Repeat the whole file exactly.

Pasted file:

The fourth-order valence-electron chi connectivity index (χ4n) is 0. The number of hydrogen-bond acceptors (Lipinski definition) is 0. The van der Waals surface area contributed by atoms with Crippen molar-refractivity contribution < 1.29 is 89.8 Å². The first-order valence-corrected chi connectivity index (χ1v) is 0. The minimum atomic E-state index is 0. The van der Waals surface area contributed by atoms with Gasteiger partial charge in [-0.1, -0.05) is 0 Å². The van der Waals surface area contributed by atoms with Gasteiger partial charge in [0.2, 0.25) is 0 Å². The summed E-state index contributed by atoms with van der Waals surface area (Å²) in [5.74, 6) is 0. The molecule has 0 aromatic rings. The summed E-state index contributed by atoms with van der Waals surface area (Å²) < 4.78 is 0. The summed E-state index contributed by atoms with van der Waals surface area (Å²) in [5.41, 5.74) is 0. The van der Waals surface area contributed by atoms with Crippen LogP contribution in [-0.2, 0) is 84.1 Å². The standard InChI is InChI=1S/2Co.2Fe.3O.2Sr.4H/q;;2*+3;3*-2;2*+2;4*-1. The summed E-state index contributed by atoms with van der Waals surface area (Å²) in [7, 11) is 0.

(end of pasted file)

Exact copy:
The fourth-order valence-electron chi connectivity index (χ4n) is 0. The number of hydrogen-bond acceptors (Lipinski definition) is 0. The van der Waals surface area contributed by atoms with Crippen molar-refractivity contribution < 1.29 is 89.8 Å². The first-order valence-corrected chi connectivity index (χ1v) is 0. The minimum atomic E-state index is 0. The van der Waals surface area contributed by atoms with Gasteiger partial charge in [-0.1, -0.05) is 0 Å². The van der Waals surface area contributed by atoms with Gasteiger partial charge in [0.2, 0.25) is 0 Å². The summed E-state index contributed by atoms with van der Waals surface area (Å²) in [5.74, 6) is 0. The molecule has 0 aromatic rings. The summed E-state index contributed by atoms with van der Waals surface area (Å²) < 4.78 is 0. The summed E-state index contributed by atoms with van der Waals surface area (Å²) in [5.41, 5.74) is 0. The van der Waals surface area contributed by atoms with Crippen LogP contribution in [-0.2, 0) is 84.1 Å². The standard InChI is InChI=1S/2Co.2Fe.3O.2Sr.4H/q;;2*+3;3*-2;2*+2;4*-1. The summed E-state index contributed by atoms with van der Waals surface area (Å²) in [7, 11) is 0.